Mortality from cancer

Cancer caused some 1 320 000 deaths in the European Union in 2015 (Figure 3.13). It is the second leading cause of mortality after cardiovascular diseases, accounting for 25% of all deaths in 2015.

Mortality rates from cancer are lowest in Cyprus, Finland, Malta, Spain and Sweden, with rates at least 10% lower than the EU average. They are highest in Hungary, Croatia, the Slovak Republic, Slovenia and Poland, with rates more than 15% higher than the EU average (Figure 3.14).

In all countries, mortality rates from cancer are greater among men than women. Overall, some 584 000 women and 739 000 men died from various types of cancer in EU countries in 2015. The aged-standardised mortality rates from cancer was 70% higher among men than women on average in the EU (346 deaths per 100 000 men, compared with 201 deaths per 100 000 women). This gender gap is particularly wide in Latvia, Lithuania, Estonia, Spain and Portugal, with mortality rates more than two times greater among men than among women. It can be explained by the greater prevalence of risk factors among men (e.g. smoking and alcohol consumption), as well as the more limited availability or use of screening programmes for cancers affecting men, leading to lower survival rates after diagnosis.

Lung cancer remains by far the most common cause of death from cancer among men (25% of all cancer deaths across the EU) and the second most common among women (after breast cancer). Some 184 000 men and 89 000 women died from lung cancer in EU countries in 2015. Smoking is the main risk factor for lung cancer. Over the past 10 years, the mortality rate from lung cancer increased by almost 20% across EU countries, driven mainly by a large increase in deaths among women in many countries. This reflects the fact that many women started to smoke several decades later than men (Torre et al., 2014).

Colorectal cancer is the second most common cause of cancer death, killing some 154 200 men and women in EU countries in 2015. The mortality rate from colorectal cancer is about 75% higher among men than among women across EU countries. There are several risk factors for colorectal cancer besides genetic factors and age, including a diet high in fat and low in fibre, alcohol consumption, smoking and obesity. The mortality rate has declined over the past decade in most countries, due to a large extent to earlier detection and higher survival after diagnosis (see indicator “Survival and mortality from colorectal cancer” in Chapter 6).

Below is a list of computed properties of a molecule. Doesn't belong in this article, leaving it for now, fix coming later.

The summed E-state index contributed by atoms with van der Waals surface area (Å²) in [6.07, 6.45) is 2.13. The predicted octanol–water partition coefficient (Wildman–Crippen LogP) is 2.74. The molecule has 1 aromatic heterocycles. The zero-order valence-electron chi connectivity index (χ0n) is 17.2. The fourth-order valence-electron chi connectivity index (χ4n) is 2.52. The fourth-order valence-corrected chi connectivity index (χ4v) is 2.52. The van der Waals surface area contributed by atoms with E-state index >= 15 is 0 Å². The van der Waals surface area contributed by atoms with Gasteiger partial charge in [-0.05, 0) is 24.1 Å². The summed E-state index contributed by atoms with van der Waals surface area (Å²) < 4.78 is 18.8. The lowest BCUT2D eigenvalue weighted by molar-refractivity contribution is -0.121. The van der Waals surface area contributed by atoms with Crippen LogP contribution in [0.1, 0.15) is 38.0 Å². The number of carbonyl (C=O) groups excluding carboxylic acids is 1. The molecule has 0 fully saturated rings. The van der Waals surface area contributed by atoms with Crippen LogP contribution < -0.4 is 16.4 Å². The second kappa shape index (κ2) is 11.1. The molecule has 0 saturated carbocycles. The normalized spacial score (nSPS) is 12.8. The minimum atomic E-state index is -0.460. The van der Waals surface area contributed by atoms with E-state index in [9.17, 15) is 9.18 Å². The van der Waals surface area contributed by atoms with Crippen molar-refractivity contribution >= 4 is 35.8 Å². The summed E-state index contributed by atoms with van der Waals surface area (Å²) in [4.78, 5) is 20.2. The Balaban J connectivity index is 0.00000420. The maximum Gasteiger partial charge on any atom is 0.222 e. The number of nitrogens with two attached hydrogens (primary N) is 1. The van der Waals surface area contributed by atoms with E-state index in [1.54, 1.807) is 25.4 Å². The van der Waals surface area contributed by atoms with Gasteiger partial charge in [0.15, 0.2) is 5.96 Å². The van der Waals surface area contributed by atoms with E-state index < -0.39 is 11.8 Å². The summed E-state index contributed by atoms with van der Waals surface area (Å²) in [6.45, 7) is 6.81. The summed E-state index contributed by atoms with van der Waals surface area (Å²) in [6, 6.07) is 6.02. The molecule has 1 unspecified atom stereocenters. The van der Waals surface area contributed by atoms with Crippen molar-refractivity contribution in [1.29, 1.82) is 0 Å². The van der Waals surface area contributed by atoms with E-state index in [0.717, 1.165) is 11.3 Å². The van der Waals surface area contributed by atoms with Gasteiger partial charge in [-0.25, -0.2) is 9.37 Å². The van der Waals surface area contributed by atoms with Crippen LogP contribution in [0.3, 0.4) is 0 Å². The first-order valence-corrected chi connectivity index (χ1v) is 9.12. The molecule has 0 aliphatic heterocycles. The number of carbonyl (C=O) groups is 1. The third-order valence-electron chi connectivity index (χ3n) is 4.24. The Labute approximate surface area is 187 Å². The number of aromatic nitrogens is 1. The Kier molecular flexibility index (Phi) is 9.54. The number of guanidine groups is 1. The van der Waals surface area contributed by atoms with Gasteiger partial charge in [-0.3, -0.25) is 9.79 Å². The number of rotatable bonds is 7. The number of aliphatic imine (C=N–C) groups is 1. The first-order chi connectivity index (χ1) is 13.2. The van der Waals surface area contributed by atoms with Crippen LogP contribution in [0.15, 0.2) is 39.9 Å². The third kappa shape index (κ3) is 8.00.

Breast cancer is the leading cause of cancer death among women, causing 94 300 deaths in 2015 and accounting for 16% of all female cancer deaths. While incidence rates of breast cancer have increased over the past decade, death rates have declined or stabilised, indicating increases in survival rates due to earlier diagnosis and better treatment (see indicator “Screening, survival and mortality for breast cancer” in Chapter 6).

Prostate cancer is the third most common cause of cancer deaths among men across EU countries (particularly among men aged over 65), resulting in 75 300 deaths in 2015 and accounting for 10% of all male cancer deaths.

Death rates from all types of cancer combined among men and women have declined at least slightly in most EU member states since 2000, although the decline has been more modest than for circulatory diseases, explaining why cancer now accounts for a larger share of all deaths.

Definition and comparability

Mortality rates are based on the number of deaths registered in a country in a year divided by the population. The rates have been age-standardised to the revised European standard population adopted by Eurostat in 2012 to remove variations arising from differences in age structures across countries and over time.

Deaths from all cancers relate to ICD-10 codes C00-C97, lung cancer to C33-C34. The international comparability of cancer mortality data can be affected by differences in medical training and practices as well as in death certification procedures across countries.

References

Torre et al. (2014), International variation in lung cancer mortality rates and trends among women, Cancer Epidemiology Biomarkers Prev, Vol. 23, No. 6, pp. 1025-36.

OECD (2013), Cancer Care: Assuring Quality to Improve Survival, OECD Health Policy Studies, OECD Publishing, Paris, http://dx.doi.org/10.1787/9789264181052-en.

3.13. Main causes of cancer mortality among men and women in EU countries, 2015
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Source: Eurostat Database.

 StatLink http://dx.doi.org/10.1787/888933834509

3.14. Cancer mortality, 2015
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1. Three-year average (2013-15).

Source: Eurostat Database.

 StatLink http://dx.doi.org/10.1787/888933834528

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